Residents at mercy of market forces

Residents at mercy of market forces

Residents at mercy of market forces

For some, street markets are nothing more than a weekly nuisance to be endured

The price of onion is not as important as getting parking space for some residents in south Delhi’s Gautam Nagar. Just a stone’s throw away lies the alleys of Moth Ki Masjid, a monument protected by the Archaeological Survey of India, where at least 200 stalls manned by 500 people spread their wares and vegetables every Thursday. A sea of people is squeezed into a tiny 80-metre stretch, to be joined by hundreds of evening shoppers till late in the night.

This leaves residents of the posh parts of Gautam Nagar and the adjacent Neeti Bagh in a bind over where to park their vehicles or walk safely.

“Vendors encroach upon the road and block our way. I am not saying the weekly market should not be allowed. It is gives cheap items to people who need them, but the market should be organised,” General Secretary of Delhi RWAs Joint Forum Pankaj Aggarwal says. “It is also a matter of safety.”

The vendors use small gas cylinders to sell snacks and sew up haphazard wiring to light their stalls. Some of them stock up flammable cloth pieces such as table sheets and garments for sale in the tight space.

“Accidents can happen easily any time. Police and municipal authorities must ensure the stalls follow a minimum standard of safety, which is surprisingly missing. Why wait for a disaster when they can prevent it?” 38-year-old Gautam Nagar resident Chanchal Saini says.

The vendors park their cargo three-wheelers on the sidewalk in Gautam Nagar, forcing people to walk on the main road after sunset. There are also no street lights to warn motorists of the protruding iron parts of these mutant vehicles, which are half autorickshaw, half truck.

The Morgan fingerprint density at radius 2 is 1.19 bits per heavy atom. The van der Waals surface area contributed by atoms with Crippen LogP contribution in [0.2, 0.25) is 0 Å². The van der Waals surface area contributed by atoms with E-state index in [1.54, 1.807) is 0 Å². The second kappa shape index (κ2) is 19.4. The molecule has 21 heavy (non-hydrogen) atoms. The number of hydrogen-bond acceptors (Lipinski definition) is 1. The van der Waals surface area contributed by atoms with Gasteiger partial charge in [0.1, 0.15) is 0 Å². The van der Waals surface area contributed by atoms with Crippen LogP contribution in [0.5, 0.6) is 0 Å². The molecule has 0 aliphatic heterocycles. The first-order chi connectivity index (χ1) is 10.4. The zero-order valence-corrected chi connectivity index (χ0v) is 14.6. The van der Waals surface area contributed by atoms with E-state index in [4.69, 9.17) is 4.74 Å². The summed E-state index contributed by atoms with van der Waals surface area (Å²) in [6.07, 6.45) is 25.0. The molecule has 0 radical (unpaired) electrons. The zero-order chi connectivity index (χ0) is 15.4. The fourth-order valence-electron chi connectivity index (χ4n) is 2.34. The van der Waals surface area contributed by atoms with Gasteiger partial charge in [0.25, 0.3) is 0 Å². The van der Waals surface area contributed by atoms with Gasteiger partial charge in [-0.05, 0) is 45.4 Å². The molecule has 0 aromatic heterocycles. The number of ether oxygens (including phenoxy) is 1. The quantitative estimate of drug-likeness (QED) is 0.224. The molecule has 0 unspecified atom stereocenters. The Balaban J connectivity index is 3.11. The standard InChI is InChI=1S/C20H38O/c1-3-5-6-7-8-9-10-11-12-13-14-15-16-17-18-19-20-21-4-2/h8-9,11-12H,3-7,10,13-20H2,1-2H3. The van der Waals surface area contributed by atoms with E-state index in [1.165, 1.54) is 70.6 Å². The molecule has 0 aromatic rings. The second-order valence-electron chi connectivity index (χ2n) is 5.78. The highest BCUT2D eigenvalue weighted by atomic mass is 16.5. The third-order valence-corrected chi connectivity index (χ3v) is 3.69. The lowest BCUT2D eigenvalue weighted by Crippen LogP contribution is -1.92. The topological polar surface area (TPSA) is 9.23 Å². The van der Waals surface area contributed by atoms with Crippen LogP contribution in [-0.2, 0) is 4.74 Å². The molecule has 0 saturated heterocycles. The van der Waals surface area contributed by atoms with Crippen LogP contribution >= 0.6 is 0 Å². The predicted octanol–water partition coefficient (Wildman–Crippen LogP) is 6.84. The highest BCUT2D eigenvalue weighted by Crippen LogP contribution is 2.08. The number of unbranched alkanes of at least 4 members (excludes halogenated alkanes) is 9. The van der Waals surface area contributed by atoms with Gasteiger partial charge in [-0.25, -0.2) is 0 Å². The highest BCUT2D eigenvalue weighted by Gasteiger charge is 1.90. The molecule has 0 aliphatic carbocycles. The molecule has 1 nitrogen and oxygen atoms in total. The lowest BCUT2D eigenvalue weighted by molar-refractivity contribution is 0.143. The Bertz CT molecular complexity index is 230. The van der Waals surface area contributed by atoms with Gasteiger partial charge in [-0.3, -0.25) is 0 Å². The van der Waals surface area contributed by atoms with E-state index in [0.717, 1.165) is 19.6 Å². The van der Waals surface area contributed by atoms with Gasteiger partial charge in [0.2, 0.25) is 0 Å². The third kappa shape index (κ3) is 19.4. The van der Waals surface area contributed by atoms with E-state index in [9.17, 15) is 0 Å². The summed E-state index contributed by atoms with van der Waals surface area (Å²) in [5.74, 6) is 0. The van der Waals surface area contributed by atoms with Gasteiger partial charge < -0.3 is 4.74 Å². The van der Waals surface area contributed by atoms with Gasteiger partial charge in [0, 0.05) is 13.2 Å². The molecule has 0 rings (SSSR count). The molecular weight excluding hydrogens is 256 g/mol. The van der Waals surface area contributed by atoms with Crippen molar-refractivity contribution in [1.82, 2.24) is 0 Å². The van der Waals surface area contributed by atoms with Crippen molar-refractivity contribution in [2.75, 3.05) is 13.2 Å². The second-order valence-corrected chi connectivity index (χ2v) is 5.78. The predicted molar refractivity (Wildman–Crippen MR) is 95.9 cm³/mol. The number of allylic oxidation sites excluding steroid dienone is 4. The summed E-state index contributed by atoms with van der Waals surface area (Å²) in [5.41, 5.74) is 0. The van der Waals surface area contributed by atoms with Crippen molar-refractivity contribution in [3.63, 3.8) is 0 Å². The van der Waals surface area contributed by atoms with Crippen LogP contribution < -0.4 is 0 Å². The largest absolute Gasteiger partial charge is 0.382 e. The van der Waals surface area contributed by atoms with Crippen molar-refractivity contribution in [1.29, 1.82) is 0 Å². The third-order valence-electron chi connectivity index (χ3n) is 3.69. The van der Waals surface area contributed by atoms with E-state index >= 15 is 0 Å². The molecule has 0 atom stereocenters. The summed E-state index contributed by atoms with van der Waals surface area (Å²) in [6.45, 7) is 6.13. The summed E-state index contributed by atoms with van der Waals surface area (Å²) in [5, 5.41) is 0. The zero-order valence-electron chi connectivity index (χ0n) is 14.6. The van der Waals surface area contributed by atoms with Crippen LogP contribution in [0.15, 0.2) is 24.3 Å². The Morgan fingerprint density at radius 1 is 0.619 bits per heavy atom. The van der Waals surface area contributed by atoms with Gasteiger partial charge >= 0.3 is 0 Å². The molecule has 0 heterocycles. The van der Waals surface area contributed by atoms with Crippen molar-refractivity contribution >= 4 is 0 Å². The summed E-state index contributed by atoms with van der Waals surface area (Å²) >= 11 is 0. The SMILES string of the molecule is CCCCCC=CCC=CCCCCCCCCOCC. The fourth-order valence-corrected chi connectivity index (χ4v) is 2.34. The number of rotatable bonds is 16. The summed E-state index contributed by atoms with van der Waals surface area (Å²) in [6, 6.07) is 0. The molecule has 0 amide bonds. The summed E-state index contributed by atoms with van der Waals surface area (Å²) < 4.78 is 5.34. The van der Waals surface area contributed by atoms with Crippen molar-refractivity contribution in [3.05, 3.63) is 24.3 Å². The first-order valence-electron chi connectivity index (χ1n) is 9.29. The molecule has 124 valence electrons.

“My motorcycle skidded after hitting the rear of a parked tempo four months ago. I got seven stitches in my right leg,” Masjid Moth resident Nitin Sharma says. “I asked the vendor to pay my medical bill or at least repair my motorcycle, but he got some goondas and told me to forget it,” Sharma says. “First of all he should not have kept his tempo on the pavement. That itself is punishable under traffic rules.”

Residents cannot do much as the vendors enjoy protection of touts who run the market by proxy by acting as the conduit between police and municipal officials, 32-year-old Gautam Nagar resident and homemaker Neha Jain says. “I have seen some men collecting money from the stalls one by one a few times. When I requested them to tell the vendors not to set up stalls on the main road, they told me to mind my own business. What should we do?” she says.

Chanchal Saini, whose father is a pradhan of the locality, says the weekly market has been there since he was a teenager. “People who are less moneyed depend on the market. Domestic help, students, they buy from there, so the RWA cannot apply pressure on the authorities to shut it down,” he says.

He says the Yusuf Sarai weekly market, about a kilometre away from Moth Ki Masjid, had to be shut down 10 years ago after it blocked traffic on the main road behind AIIMS.

Vegetable vendor Nishant Ram says he is aware of the inconvenience that residents face every Thursday. “This stretch is the only option we have at Moth Ki Masjid. If we had a choice we would have moved somewhere else in the same locality,” he says. From morning till late noon, buses of the nearby Father Agnel School occupy the main road. After they leave, the vendors rush in to park their tempos.

“We are stuck between the two of them. This locality is a playground for schoolchildren in the day and a mela ground for vendors at night. We are the victims of circumstances,” 35-year-old Neeti Bagh resident and corporate accountant Vineet Bugsy says.